[Prescription of olanzapine in children and adolescent psychiatric patients]

T Frémaux, J-M Reymann, C Chevreuil, D Bentué-Ferrer
L'Encéphale 2007, 33 (2): 188-96

INTRODUCTION: A review of the literature from 1996-2004 on the indications and adverse reactions concerning the use of olanzapine, a second generation antipsychotic agent, in children and adolescents with psychiatric illness is made in this article. Studies lasted for 2 to 3 months and a few had a follow up period up to a year. Olanzapine, dosed from 2.5 to 20 mg/day, is shown to be a useful drug in the treatment of child and adolescent onset schizophrenia, bipolar disorder, anorexia nervosa with delusions, pervasive developmental disorder, tic disorders, and aggression. OPEN AND DOUBLE-BLIND STUDIES: In 4 open labeled studies (26, 34, 39, 43) and 2 case reports (25), 53 patients, aged from 6-18 years old, afflicted by child onset schizophrenia, were treated with olanzapine for 1 1/2 weeks to one year; 19 had treatment resistant childhood schizophrenia and 34 a first episode. In the first group 13/19 showed improvement whereas, in the second group 27/34 were considered responders. Four patients in the first group who had responded to clozapine (stopped because of adverse events) did less well on olanzapine. In 5 studies, 4 open labeled (15, 20, 44) and 1 double blind (27), 59 adolescent onset schizophrenic patients were treated by olanzapine from 8 to 26 weeks; 50/59 patients were considered responders. In the open label study (20) comparing 43 adolescents treated by olanzapine (19 patients), risperidone (17 patients), or haloperidol (7 patients), improvement was significant in the three groups after 4 weeks of treatment and continued after 8 weeks. It is most interesting to mention that 2 months after the end of the study 71% (12/17) of the olanzapine group that had completed the study, 10/15 (67%) of the risperidone group, and 43% (3/7) of the haloperidol group had continued their treatment. Dropouts were for inefficacy and non-compliance in the olanzapine and risperidone groups whereas they were also for adverse events in the haloperidol group (2/4). A final double blind study of 263 adult and adolescent schizophrenic patients (latter are not separated from the former) confirmed the superiority of olanzapine compared to haloperidol and its use for a long period: 67% of the olanzapine and 54% of the haloperidol patients completed the 12-week study.

CASE-REPORTS: 12 case reports of children and adolescents diagnosed with acute mania (8, 25, 46, 47) and 23 in an open labeled study (16) were treated by olanzapine; 26/35 were considered to respond well. Some of the patients were on mood stabilizers before adjunction of olanzapine, others on olanzapine monotherapy; 10 case reports of patients with anorexia nervosa associated with psychotic symptomatology, aged from 10-17 years old, relate the use of olanzapine as adjuvant treatment. Improvement was spectacular in these patients who not only gained considerable weight, but were also more compliant to the therapeutic program and their obsessions, delusions, agitation and anxiety became less intense. In this form of anorexia nervosa, olanzapine appears to have an interesting therapeutic role and, in particular, its most important adverse effect, weight gain, became a therapeutic goal. In 2 preliminary studies (24, 30) 31 children and adolescents diagnosed with pervasive developmental disorder were treated by olanzapine from 6 to 13 weeks; 18/25 had good or moderate symptomatic improvement: they were less irritable and hyperactive, and their speech less excessive. In 17 case reports of children and adolescents with aggression (42, 45), associated with tics in 10 patients (49), treatment with olanzapine from 2 weeks to 10 months lowered the presenting symptoms, enhanced the cooperation, and improved the mood of the patients. Only one patient's treatment was changed for inefficacy.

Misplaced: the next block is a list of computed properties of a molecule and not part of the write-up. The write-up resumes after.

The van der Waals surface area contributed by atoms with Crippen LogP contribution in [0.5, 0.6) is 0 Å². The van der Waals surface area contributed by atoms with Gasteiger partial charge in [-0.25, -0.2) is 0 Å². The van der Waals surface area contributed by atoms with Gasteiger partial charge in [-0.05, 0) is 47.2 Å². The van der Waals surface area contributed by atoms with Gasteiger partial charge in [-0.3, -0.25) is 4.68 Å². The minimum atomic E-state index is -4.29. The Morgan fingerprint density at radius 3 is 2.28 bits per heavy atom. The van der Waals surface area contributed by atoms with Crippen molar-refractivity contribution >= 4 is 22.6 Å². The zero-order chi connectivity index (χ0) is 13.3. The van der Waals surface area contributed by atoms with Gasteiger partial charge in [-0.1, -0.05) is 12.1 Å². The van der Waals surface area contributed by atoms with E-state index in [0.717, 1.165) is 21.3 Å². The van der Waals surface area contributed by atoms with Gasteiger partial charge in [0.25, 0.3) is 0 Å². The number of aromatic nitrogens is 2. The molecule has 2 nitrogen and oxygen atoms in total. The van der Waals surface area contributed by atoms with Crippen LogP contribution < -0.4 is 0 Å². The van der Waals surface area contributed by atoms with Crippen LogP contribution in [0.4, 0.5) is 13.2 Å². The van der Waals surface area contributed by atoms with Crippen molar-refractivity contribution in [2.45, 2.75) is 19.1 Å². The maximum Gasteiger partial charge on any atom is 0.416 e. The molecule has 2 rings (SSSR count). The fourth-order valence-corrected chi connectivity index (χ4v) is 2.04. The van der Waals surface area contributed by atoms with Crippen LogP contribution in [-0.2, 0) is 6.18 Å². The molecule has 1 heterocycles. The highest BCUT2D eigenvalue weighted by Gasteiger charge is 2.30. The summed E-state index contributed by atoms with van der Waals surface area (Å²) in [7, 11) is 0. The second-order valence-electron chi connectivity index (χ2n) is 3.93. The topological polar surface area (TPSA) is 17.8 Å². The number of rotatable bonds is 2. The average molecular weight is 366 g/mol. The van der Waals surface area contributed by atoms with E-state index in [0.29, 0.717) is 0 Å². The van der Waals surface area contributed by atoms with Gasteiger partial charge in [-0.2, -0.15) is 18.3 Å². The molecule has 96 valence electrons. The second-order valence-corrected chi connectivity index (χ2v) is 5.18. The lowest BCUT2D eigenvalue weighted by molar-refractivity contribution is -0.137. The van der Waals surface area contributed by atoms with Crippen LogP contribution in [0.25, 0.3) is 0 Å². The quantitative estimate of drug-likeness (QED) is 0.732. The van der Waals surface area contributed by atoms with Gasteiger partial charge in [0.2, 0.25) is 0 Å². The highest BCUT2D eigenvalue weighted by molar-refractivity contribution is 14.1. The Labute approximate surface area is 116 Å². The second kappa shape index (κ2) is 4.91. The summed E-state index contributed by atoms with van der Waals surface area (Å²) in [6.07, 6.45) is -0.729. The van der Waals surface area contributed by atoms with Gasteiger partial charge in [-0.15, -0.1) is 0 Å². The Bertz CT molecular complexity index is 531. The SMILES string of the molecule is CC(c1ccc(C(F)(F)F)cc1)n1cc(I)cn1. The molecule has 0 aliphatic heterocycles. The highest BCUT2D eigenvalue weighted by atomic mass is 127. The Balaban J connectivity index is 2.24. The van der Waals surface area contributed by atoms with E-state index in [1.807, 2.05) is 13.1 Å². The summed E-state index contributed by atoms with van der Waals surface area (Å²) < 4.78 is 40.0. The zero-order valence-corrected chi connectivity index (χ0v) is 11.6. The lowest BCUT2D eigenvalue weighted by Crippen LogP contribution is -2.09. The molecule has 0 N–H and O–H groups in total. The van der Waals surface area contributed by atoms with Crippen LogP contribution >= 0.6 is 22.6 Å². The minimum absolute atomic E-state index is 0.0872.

DISCUSSION: No matter what the disorder treated, when olanzapine was compared to haloperidol and risperidone, it proved to be as effective as risperidone, and as or more effective than haloperidol; but when compared to clozapine, it was less effective. The most prominent adverse reaction was excessive weight gain, even more so than in adult patients treated with olanzapine. Also weight gain was greater in children and adolescents treated by olanzapine than those treated by risperidone or haloperidol. Though few treatments had to be interrupted because of this side effect, child and adolescent psychiatrists are wary of the long-term disease related to obesity and glucose dysregulation. All should be done to under-stand the process of weight gain better and to prevent or stall excessive caloric intake, encourage activity, and eventually treat by corrector drugs. Secondly, sedation may bother up to 50% of patients even at the end of the study periods, as many as those treated by haloperidol and more than those treated by risperidone. Extrapyramidal symptoms were mild or moderate compared to those that appear with haloperidol, but may be more frequent than in adult patients. Liver enzymes and blood sugar may be slightly elevated. Prolactemia may be elevated but less so with risperidone and haloperidol.

CONCLUSION: All the authors emphasized the unfortunate lack of randomized double blind studies for the use of olanzapine in this age group.

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